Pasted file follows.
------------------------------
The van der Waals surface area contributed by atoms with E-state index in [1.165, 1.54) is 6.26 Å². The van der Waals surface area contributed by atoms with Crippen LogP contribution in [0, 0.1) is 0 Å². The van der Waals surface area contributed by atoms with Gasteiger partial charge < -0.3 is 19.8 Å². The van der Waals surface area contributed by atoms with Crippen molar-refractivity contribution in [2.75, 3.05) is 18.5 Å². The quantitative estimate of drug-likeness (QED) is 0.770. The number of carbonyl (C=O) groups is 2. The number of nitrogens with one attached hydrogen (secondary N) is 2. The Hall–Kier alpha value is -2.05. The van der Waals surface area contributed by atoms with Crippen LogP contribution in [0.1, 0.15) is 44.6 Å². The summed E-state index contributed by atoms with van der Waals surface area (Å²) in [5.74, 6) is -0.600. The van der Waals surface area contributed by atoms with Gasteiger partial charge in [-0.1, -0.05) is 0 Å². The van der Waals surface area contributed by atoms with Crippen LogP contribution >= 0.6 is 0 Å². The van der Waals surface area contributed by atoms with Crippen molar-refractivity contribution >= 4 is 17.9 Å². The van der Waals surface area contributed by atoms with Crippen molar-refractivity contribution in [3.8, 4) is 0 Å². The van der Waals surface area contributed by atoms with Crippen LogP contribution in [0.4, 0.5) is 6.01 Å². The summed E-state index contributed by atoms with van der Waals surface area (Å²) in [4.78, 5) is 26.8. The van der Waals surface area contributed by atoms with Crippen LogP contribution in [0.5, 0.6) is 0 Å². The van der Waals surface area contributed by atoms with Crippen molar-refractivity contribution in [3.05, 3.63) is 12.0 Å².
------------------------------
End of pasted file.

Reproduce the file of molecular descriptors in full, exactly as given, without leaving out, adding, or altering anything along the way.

The van der Waals surface area contributed by atoms with E-state index in [1.165, 1.54) is 6.26 Å². The van der Waals surface area contributed by atoms with Crippen LogP contribution in [0, 0.1) is 0 Å². The van der Waals surface area contributed by atoms with Gasteiger partial charge < -0.3 is 19.8 Å². The van der Waals surface area contributed by atoms with Crippen molar-refractivity contribution in [2.75, 3.05) is 18.5 Å². The quantitative estimate of drug-likeness (QED) is 0.770. The number of carbonyl (C=O) groups is 2. The number of nitrogens with one attached hydrogen (secondary N) is 2. The Hall–Kier alpha value is -2.05. The van der Waals surface area contributed by atoms with Crippen LogP contribution in [0.1, 0.15) is 44.6 Å². The summed E-state index contributed by atoms with van der Waals surface area (Å²) in [5.74, 6) is -0.600. The van der Waals surface area contributed by atoms with Gasteiger partial charge in [-0.1, -0.05) is 0 Å². The van der Waals surface area contributed by atoms with Crippen LogP contribution >= 0.6 is 0 Å². The van der Waals surface area contributed by atoms with Crippen molar-refractivity contribution >= 4 is 17.9 Å². The van der Waals surface area contributed by atoms with Crippen molar-refractivity contribution in [3.8, 4) is 0 Å². The van der Waals surface area contributed by atoms with Crippen LogP contribution in [0.4, 0.5) is 6.01 Å². The summed E-state index contributed by atoms with van der Waals surface area (Å²) in [4.78, 5) is 26.8. The van der Waals surface area contributed by atoms with Crippen LogP contribution in [0.5, 0.6) is 0 Å². The van der Waals surface area contributed by atoms with Crippen molar-refractivity contribution in [3.05, 3.63) is 12.0 Å².